Recently a blog post appeared on the American Journal of Nursing’s blog “Off the Charts” by Juliana Paradisi titled “Comforting Our Patients: The Importance of Well-Chosen Words.” Her message is right on track, and deserves not only reading, but reflecting on the many ways that the words we use – both personally and professionally – profoundly effect every aspect of our lives.
One of the most important messages in Paradisi’s post is the importance of practice – something that also appears my work with Maeona Kramer on the development of aesthetic knowing (see chapter 6 in the 10th Edition). There we call this “rehearsal” and describe how important it is for nurses to envision and rehearse both the words and movements that form aesthetic nursing practice. One way to do this is the share a story recounting what happened in a particular situation – particularly a situation that did not go so well. Then imagine different ways the scenario might have played out, discussing alternative story lines and endings and rehearsing them with your peers.
The importance of words also comes into play in “peace and power” processes, particularly the process of critical reflection – a process that emphasizes not only what we say but how we say it. Critical reflection also requires practice – practice that can happen in real time, in every day situations once you mentally prepare to do it! You use critical reflection to let people around you know that you are having second thoughts, or ideas about a situation, and when something happens that brings forth negative feelings and conflict. Here is how you present your reflection:
- I feel … focus on your own feelings without blaming others
- When (or about) … describe factually what happened when your feelings came to the surface.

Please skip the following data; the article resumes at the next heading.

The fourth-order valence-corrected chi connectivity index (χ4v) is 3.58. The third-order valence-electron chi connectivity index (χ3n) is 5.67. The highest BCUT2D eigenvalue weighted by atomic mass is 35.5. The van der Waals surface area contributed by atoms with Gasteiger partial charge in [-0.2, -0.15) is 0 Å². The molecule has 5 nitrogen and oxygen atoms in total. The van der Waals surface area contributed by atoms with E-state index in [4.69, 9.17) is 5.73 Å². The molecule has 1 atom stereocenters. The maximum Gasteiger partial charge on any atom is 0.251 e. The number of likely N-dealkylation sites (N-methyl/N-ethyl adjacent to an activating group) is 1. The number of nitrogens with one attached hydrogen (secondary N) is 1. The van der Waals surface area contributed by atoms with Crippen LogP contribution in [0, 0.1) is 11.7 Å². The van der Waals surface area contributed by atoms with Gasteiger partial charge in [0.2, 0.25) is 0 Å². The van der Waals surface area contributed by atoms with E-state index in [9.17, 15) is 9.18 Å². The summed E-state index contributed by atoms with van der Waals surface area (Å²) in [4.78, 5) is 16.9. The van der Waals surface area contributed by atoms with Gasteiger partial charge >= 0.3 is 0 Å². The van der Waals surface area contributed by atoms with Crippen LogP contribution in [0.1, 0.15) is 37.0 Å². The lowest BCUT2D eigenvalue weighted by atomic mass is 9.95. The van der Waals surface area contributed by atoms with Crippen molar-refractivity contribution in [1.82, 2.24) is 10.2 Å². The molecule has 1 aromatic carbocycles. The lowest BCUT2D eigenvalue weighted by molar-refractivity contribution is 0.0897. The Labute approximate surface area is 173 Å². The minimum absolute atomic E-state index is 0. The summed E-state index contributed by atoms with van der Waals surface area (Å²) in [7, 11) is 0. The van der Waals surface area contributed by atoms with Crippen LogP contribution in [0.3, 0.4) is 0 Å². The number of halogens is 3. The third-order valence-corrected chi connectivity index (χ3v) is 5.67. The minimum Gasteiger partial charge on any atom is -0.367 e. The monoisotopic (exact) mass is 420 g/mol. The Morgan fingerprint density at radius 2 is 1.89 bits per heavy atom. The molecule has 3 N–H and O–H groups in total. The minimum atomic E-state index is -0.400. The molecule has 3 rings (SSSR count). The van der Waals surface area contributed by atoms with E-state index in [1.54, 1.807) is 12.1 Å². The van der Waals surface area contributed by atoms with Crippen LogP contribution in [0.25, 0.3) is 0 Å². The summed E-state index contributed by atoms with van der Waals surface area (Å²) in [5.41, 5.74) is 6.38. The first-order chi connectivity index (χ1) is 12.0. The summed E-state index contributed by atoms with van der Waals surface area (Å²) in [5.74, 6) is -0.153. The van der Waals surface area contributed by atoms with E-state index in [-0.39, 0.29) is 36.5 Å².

- I want .. describe what you envision happening next, even if it seems impossible to happen.
- Because … name the value that you share with those around you – your shared hopes, intentions, desires.
Those of us who have practiced this kind of reflection and have used it for even the most simple of challenges (someone leaves a mess around the house, someone is always late, etc.) knows the power of using words in this way!
I welcome other ideas and thoughts – even sharing your ideas here is a way to practice! In this time when words that harm are used so freely and publicly, I believe that as nurses we can change the world – by simply learning and practicing how to use our words to heal, to comfort, the bring about peace!
5 thoughts on “Power of Words”
Thank you for sharing these thoughts and suggestions, Peggy. These days in retirement I am often at the hospital bedside of a friend or relative where there are multiple caregivers on 12-hour shifts. One seldom sees the nurse or the hospitalist for two days in a row making any kind of therapeutic relationship development difficult. So the person who can integrate compassion with competence is treasured. One becomes aware that dialogue is scripted in many situations. I thought recently of the work of Dr. Joanne Ashley in which she described nursing as housekeeping for the sick. The structure of many health-care systems today challenges us to practice at a level beyond housekeeping. I send encouragement and support to colleagues who are endeavoring to achieve our potential in healing.
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Thank you for this comment, Doris! I actually wish I had included some thoughts about the idea of “scripted” responses … but that can wait for another post! They definitely can only be effective if they are coming from a place of authentic caring and intention to heal. And thank you for calling JoAnn Ashley’s name! What a wonderful time we shared together with her at Wright State!
Reblogged this on Sasharose31's Blog.
I use the Peace & Power, (Peggy) in every mtg I am in, whether a class, staff mtg or with faculty, I just altered the last word to get to the 3 A’s Affirmation, Appreciation or Appraisal. This process is gold!
I like the assertiveness process but would suggest a shorter version that works every time:
How can we figure this out…or make thus happen. I like the WE.
Excellent ideas Ginny! Let’s talk more to get this “out there”!